Sen. Bob Corker said Tuesday a “backstop” to curb future budget deficits could help to win his crucial vote for the GOP tax bill. The Tennessee Republican and others are seeking the protection in case the nearly $1.5 trillion in proposed tax cuts do not meet the GOP’s expectations for sparking economic growth. The “trigger” described by Corker would raise taxes if the plan does not boost the U.S. economy enough.
“What several of us have asked for is a backstop or trigger in that event we don’t meet the projections that have been laid out — since we’re not going to score it — that we have a backstop. And so that’s what we’ve been working on throughout the weekend and feverishly today,” Corker told CNBC’s “Squawk Box.”
The Senate could just wait to score the bill, of course. That would certainly be the easiest option. The thing is, everyone knows what a CBO score would show: even with dynamic effects taken into account, the Republican tax bill blows up the deficit big time.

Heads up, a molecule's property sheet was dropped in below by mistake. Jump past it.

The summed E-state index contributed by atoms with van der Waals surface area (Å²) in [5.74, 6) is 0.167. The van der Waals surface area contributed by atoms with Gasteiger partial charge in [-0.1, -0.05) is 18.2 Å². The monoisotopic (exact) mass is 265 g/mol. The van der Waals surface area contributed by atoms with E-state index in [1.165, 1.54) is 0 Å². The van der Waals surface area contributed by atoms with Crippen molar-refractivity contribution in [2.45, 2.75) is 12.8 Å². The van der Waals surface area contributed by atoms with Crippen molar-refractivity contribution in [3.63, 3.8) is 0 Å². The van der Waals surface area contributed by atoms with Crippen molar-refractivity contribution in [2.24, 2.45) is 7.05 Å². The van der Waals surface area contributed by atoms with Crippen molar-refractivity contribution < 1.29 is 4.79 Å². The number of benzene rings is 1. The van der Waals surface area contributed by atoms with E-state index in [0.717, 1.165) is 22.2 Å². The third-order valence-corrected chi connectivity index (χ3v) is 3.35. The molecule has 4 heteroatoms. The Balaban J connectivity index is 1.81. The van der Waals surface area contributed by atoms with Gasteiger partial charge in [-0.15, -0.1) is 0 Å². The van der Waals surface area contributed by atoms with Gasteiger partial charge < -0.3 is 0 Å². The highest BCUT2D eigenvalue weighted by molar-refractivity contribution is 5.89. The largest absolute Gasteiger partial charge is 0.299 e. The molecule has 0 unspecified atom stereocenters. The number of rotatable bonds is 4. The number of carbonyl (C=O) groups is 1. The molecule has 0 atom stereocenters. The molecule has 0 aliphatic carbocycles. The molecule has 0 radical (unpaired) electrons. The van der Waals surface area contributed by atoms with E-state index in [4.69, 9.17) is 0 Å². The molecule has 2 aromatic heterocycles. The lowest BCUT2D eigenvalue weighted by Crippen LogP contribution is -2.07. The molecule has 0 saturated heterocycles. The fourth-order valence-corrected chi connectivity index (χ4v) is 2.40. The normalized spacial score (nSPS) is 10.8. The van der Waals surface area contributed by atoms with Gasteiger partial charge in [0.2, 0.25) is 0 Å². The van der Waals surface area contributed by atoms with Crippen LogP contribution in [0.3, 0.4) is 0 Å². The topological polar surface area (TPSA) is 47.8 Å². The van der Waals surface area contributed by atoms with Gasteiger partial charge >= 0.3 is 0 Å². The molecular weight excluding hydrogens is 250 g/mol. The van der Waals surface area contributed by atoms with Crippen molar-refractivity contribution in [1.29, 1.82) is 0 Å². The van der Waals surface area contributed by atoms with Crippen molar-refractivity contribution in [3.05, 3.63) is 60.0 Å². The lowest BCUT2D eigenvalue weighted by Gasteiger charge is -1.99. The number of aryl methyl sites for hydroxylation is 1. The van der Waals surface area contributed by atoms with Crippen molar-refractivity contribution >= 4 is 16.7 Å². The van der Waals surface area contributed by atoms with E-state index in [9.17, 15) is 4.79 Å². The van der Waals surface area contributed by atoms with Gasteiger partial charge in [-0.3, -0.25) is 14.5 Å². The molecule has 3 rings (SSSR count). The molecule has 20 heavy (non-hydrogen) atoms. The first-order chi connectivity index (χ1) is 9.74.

So instead of dealing with that certainty, Republicans are apparently trying desperately to whomp up some kind of “trigger” language in record time. I’ll toss out three options for how this could turn out:
- The trigger will be mostly for show and will have little actual power.
- The trigger will be effective, which means that taxes will go up when the economy is slow and down when the economy is booming.
- The trigger will be a Rube Goldberg concoction and no one actually knows what it will do.
Mitch McConnell, of course, would prefer #1. Corker, presumably, prefers #2 even though it makes no sense. And in the end, I suppose we’re most likely to get #3.